This California statute provides that it is a felony to own, possess, keep, or train any dog, with the intent that the dog shall be engaged in an exhibition of fighting with another dog, or to cause dogs to fight for the purpose of amusement or gain.  Knowingly being a spectator at such an event constitutes a misdemeanor.

CA - Fighting Animals - § 597b. Fighting animals or cockfighting; prohibition; penalties; aiding and abetting CA PENAL § 597b

This statute forbids anyone from causing a fight between any animal or creature for amusement or gain, or allowing an animal fight to take place on her premises.  It also makes it a misdemeanor for anyone to be present at an animal fight.

CA - Fighting - § 597c. Animal fighting exhibitions; spectators; penalty CA PENAL § 597c

Whoever owns, possesses, keeps, or trains any bird or animal, with the intent that such animal shall be engaged in an exhibition of fighting, or is present at such exhibition, is guilty of a misdemeanor.

CA - Fighting - § 597d. Fighting animals or birds; entries and arrests without warrant CA PENAL § 597d

This provision allows for law enforcement officers to enter any place, building, or tenement, where there is an exhibition of the fighting of birds or animals, or where preparations are being made for such an exhibition, and, without a warrant, arrest all persons present.

CA - Cockfighting - § 597i. Cockfighting implements; prohibitions; penalties CA PENAL § 597i

This statute makes it unlawful for anyone to manufacture, buy, sell, barter, exchange, or have in his possession any of the implements commonly known as gaffs or slashers, or any other sharp implement designed to be attached in place of the natural spur of a gamecock or other fighting bird. The section also provides for forfeiture of such items, in addition to any sentence imposed by the court.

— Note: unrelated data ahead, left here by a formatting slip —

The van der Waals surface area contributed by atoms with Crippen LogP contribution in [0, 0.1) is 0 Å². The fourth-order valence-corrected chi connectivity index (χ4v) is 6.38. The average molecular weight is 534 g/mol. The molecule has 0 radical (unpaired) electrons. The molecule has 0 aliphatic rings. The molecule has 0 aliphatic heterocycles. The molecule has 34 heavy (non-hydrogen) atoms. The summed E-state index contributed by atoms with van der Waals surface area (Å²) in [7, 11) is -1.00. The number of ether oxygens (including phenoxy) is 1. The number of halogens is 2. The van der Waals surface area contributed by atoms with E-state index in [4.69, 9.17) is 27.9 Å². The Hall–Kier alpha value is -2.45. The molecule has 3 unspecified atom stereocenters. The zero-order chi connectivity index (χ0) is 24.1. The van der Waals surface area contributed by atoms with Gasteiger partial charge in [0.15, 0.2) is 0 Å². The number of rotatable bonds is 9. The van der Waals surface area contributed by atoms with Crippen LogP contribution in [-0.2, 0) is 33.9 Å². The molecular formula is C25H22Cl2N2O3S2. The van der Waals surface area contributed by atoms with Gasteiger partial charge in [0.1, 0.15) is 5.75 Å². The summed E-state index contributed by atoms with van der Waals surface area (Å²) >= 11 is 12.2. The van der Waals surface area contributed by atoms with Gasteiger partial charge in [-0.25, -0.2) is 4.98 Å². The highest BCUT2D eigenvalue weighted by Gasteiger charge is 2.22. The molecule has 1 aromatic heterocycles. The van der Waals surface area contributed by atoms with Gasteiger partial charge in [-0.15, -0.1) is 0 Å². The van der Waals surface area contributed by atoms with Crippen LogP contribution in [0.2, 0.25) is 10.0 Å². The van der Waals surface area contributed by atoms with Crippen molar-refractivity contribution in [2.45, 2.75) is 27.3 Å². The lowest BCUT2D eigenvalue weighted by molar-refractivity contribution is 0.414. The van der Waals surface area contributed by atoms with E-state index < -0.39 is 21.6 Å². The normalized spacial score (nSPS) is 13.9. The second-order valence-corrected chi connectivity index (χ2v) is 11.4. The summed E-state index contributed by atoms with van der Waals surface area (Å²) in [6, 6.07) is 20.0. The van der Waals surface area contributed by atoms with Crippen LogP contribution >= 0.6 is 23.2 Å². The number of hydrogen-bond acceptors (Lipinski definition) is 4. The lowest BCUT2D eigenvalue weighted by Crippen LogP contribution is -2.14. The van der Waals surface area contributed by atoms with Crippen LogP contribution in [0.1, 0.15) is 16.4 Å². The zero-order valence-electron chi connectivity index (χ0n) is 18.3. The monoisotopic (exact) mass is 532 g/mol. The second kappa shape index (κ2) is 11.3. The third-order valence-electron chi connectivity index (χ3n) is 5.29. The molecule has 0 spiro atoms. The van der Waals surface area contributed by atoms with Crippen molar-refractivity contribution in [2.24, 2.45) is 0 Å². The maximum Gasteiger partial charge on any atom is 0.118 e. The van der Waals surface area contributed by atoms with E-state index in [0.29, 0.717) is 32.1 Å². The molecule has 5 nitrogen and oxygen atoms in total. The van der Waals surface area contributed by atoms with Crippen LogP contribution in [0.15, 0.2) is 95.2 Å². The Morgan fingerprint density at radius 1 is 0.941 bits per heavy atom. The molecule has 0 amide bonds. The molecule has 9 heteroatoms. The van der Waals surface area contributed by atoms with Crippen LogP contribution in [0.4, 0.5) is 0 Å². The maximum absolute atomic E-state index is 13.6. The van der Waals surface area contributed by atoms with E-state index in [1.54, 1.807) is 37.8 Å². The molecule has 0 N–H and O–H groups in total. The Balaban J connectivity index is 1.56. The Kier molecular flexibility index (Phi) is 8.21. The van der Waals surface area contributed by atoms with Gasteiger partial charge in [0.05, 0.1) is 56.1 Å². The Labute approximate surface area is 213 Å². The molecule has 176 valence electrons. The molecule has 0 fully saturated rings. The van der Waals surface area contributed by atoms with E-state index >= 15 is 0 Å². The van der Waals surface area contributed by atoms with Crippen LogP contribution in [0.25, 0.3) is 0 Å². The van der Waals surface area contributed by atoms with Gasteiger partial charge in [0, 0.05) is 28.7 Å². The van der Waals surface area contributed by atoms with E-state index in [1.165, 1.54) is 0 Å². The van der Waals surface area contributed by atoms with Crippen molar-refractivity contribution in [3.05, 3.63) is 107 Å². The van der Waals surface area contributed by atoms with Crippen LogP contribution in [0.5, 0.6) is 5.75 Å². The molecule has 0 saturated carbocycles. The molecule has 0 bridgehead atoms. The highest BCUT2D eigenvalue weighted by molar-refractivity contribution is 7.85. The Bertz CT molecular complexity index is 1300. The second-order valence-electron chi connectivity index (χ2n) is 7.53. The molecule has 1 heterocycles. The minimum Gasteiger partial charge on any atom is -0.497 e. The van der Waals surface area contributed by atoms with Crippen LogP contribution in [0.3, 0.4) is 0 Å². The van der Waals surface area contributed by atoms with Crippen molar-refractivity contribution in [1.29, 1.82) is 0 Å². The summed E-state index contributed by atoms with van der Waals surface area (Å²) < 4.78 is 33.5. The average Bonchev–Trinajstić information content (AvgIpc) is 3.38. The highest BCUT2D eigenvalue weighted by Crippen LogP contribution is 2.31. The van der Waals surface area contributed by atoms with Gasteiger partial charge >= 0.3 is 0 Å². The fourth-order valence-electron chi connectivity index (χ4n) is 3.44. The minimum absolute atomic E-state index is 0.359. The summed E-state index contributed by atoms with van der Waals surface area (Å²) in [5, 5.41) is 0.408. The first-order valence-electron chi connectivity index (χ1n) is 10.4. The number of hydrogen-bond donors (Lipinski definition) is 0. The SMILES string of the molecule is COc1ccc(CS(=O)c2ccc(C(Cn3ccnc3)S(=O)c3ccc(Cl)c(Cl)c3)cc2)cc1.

CA - Cockfighting - § 597j. Persons who own, possess or keep or train any bird or other animal with intent that it be used or en CA PENAL § 597j

This section prohibits any person from owning, possessing, or keeping any cock with the intent that it shall be used in any exhibition of fighting.

CA - Fighting - § 598.1. Dogfighting; forfeiture proceedings CA PENAL § 598.1

This California law allows the prosecuting attorney to file a petition for forfeiture in animal fighting cases under Section 597.5 or subdivision (b) of Section 597b. Any property interest, whether tangible or intangible, that was acquired through the commission of any of the crimes listed in subdivision (a) of Section 597.5 or subdivision (b) of Section 597b shall be subject to forfeiture, including both personal and real property, profits, proceeds, and the instrumentalities acquired, accumulated, or used by cockfighting or dogfighting participants, organizers, transporters of animals and equipment, breeders and trainers of fighting birds or fighting dogs, and persons who steal or illegally obtain dogs or other animals for fighting, including bait and sparring animals.

CA - Forfeiture - § 599aa. Seizure of fighting animals and birds, paraphernalia, etc.; affidavit of officer; custody of seized p CA PENAL § 599aa

This section provides for the seizure and forfeiture of all birds, animals, paraphernalia, and any other property which is used in the fighting of birds or animals, the training of birds or animals to fight, or to inflict pain or cruelty on fighting animals.  The section outlines the procedures for seizure and forfeiture, including what is to be done with seized animals.

CA - Enforcement - Chapter 5. Arrest, by Whom and How Made. CA PENAL § 837, 847

This set of provisions authorizes private citizens to make arrests and explains when and how citizen arrests may be made.

CA - Cruelty - Consolidated Cruelty and Penal Code Sections Cal. Penal Code §§ 286.5; 596 - 600.5

These sections from the California Penal Code detail the crimes associated with animals, including anti-cruelty provisions, animal fighting statutes, unlawful killing methods, horse-specific laws, and a miscellaneous section containing provisions related to guide dogs, police dogs, bestiality, etc.